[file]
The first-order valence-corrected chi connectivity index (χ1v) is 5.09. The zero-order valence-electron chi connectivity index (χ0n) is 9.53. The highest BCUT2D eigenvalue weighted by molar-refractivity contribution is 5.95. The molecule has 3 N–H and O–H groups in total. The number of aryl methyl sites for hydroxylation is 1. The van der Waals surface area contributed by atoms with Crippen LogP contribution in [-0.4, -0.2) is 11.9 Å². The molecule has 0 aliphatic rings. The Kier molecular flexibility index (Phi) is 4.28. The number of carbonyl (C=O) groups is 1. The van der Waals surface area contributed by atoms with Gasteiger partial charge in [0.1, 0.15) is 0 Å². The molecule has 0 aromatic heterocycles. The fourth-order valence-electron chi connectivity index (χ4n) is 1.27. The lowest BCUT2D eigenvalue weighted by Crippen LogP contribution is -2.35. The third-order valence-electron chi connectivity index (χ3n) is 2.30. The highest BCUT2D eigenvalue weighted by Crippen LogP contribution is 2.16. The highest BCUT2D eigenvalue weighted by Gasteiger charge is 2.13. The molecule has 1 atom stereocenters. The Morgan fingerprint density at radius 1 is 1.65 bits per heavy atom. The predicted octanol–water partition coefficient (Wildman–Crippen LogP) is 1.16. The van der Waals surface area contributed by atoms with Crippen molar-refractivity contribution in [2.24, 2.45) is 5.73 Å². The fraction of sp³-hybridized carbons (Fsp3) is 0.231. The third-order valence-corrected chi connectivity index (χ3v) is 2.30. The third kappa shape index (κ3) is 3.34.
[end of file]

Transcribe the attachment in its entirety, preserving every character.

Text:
The first-order valence-corrected chi connectivity index (χ1v) is 5.09. The zero-order valence-electron chi connectivity index (χ0n) is 9.53. The highest BCUT2D eigenvalue weighted by molar-refractivity contribution is 5.95. The molecule has 3 N–H and O–H groups in total. The number of aryl methyl sites for hydroxylation is 1. The van der Waals surface area contributed by atoms with Crippen LogP contribution in [-0.4, -0.2) is 11.9 Å². The molecule has 0 aliphatic rings. The Kier molecular flexibility index (Phi) is 4.28. The number of carbonyl (C=O) groups is 1. The van der Waals surface area contributed by atoms with Gasteiger partial charge in [0.1, 0.15) is 0 Å². The molecule has 0 aromatic heterocycles. The fourth-order valence-electron chi connectivity index (χ4n) is 1.27. The lowest BCUT2D eigenvalue weighted by Crippen LogP contribution is -2.35. The third-order valence-electron chi connectivity index (χ3n) is 2.30. The highest BCUT2D eigenvalue weighted by Crippen LogP contribution is 2.16. The highest BCUT2D eigenvalue weighted by Gasteiger charge is 2.13. The molecule has 1 atom stereocenters. The Morgan fingerprint density at radius 1 is 1.65 bits per heavy atom. The predicted octanol–water partition coefficient (Wildman–Crippen LogP) is 1.16. The van der Waals surface area contributed by atoms with Crippen molar-refractivity contribution in [2.24, 2.45) is 5.73 Å². The fraction of sp³-hybridized carbons (Fsp3) is 0.231. The third-order valence-corrected chi connectivity index (χ3v) is 2.30. The third kappa shape index (κ3) is 3.34.